There are many legitimate reasons to question the warnings of climate doom, including the millennia long history of alternating periods of warming temperatures and ice ages, demonstrating that warming and cooling periods occur naturally.
Not the least of those reasons is the problems with climate science itself, as well as its proponents.
The issue, of course, is for scientists to accurately determine whether and how much human activities affect Earth’s atmosphere. The record on this is spotty, at best.
The famous – or infamous – “Hockey Stick” graph that showed a sharp rise in temperatures over a rather short period of time was wrong: Bad science. But it nevertheless created a great deal of fear of a dangerously warming environment.
In 2007, NASA released data showing that contrary to the opinion of the climate change faction that the warmest year on record was 1998, the warmest year was actually 1934, and the warmest four years were in the 1930s.
NASA also released data in 2015 that challenged the 2013 conclusions of organizations including the Intergovernmental Panel on Climate Change (IPCC) that Antarctica was losing land ice. NASA’s data showed the opposite: that Antarctica was in fact gaining ice.
In October, a scientific paper published in the journal “Nature” suggested ocean temperatures had risen roughly 60 percent higher than estimated. However, it was soon discovered that this frightening finding was due to a mathematical error.
And, although he’s not a climate scientist, and doesn’t even play one on TV, we can’t overlook Al Gore’s “An Inconvenient Truth,” a movie that provided gross misinformation, based upon predictions of doom of the grave threat of global warming. In 2006, The Washington Poststated that Gore "believes humanity may have only 10 years left to save the planet from turning into a total frying pan."
Well, 2019 is nearing, and things are roughly the same as they were at the time of Gore’s huge miscalculation. But no matter how far from reality his prognostications have been, his bank account swells pretty much in parallel with the growth of his carbon footprint. If carbon dioxide is so grave a problem, shouldn’t people like Gore show us the way to correcting that problem with their own behavior?
While Gore has implemented green energy mechanisms in his own home, he buys “carbon credits” to cover for his other excesses.
The day after Thanksgiving – Black Friday, interestingly enough – the 1,700-page National Climate Assessment went public, re-igniting fears of mass deaths, global food shortages, economic destruction, and national security risks resulting from climate change.
However, in keeping with past climate doom reports, this one also has some problems, which Nicholas Loris of the Heritage Foundation has discussed. Among the weaknesses he found are exaggerated economic costs.
One claim is that the worst climate scenario could cost the U.S. 10 percent of its gross domestic product by 2100, more than twice the percentage that was lost during the Great Recession. This is based on the assumption that the Earth’s temperature will increase by 15 degrees Fahrenheit, even higher than the worst-case scenario predicted by the IPCC. Is that realistic?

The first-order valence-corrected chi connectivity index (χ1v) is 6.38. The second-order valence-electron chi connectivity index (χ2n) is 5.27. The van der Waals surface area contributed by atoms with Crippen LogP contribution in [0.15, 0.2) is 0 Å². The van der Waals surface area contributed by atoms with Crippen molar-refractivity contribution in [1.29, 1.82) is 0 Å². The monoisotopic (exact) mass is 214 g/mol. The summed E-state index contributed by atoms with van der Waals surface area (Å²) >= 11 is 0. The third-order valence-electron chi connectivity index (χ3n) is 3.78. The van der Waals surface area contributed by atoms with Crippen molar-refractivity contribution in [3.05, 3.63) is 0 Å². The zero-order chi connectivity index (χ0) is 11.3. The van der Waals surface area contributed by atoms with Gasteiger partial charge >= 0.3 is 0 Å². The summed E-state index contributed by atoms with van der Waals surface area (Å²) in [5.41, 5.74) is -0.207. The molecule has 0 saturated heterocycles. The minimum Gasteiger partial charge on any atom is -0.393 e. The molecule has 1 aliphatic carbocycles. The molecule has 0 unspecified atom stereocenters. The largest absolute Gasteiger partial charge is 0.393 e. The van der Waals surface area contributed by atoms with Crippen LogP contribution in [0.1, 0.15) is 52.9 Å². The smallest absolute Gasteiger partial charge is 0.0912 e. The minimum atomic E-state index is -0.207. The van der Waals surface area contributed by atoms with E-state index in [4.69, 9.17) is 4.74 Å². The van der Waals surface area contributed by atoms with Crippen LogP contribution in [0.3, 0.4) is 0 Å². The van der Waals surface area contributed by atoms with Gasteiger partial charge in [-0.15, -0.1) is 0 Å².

Further, “It estimates nearly impossible levels of coal consumption, fails to take into account the massive increase in natural gas production from the shale revolution, and ignores technological innovations that continue to occur in nuclear and renewable technologies,” according to Loris.
Even if climate data and the predictions resulting from it are accurate, how people react to this crisis is also relevant, and often problematic. See “Paris, December 2018,” where political climate change is actually occurring.
The protests followed the imposition of a fuel tax announced by French President Emmanuel Macron to curb diesel usage and invest in greener technology. For French citizens living in rural areas, where driving is a big deal, the tax would be very painful. Another factor is the immediate pain of higher taxes today for results to be achieved years or decades in the future.
And then there are the celebrity supporters of climate change measures who expect the rest of us to toe the line while they go along their merry way creating large carbon footprints.
Furthermore, if climate change is actually being significantly affected by the activities of mankind, who are the biggest offenders?
Well, you may be surprised to learn that the United States is neither a big offender, nor the least of those imposing carbon emission restrictions on its own citizens.
So, if action really needs to be taken to prevent the destruction of mankind and the planet, China and India are the first two places that need to change their ways. And there are many others who have not joined in, while the U.S. heads the list in reducing carbon emissions.
And, we cannot ignore that some of these climate scientists are activists, who have a political perspective that is fertilized by ample research dollars for the “correct” opinions on climate change.
No one, or at least few of us, wants to pursue a path that will actually be harmful to us, or our environment. But we must have truthful, accurate information upon which to determine our course of action.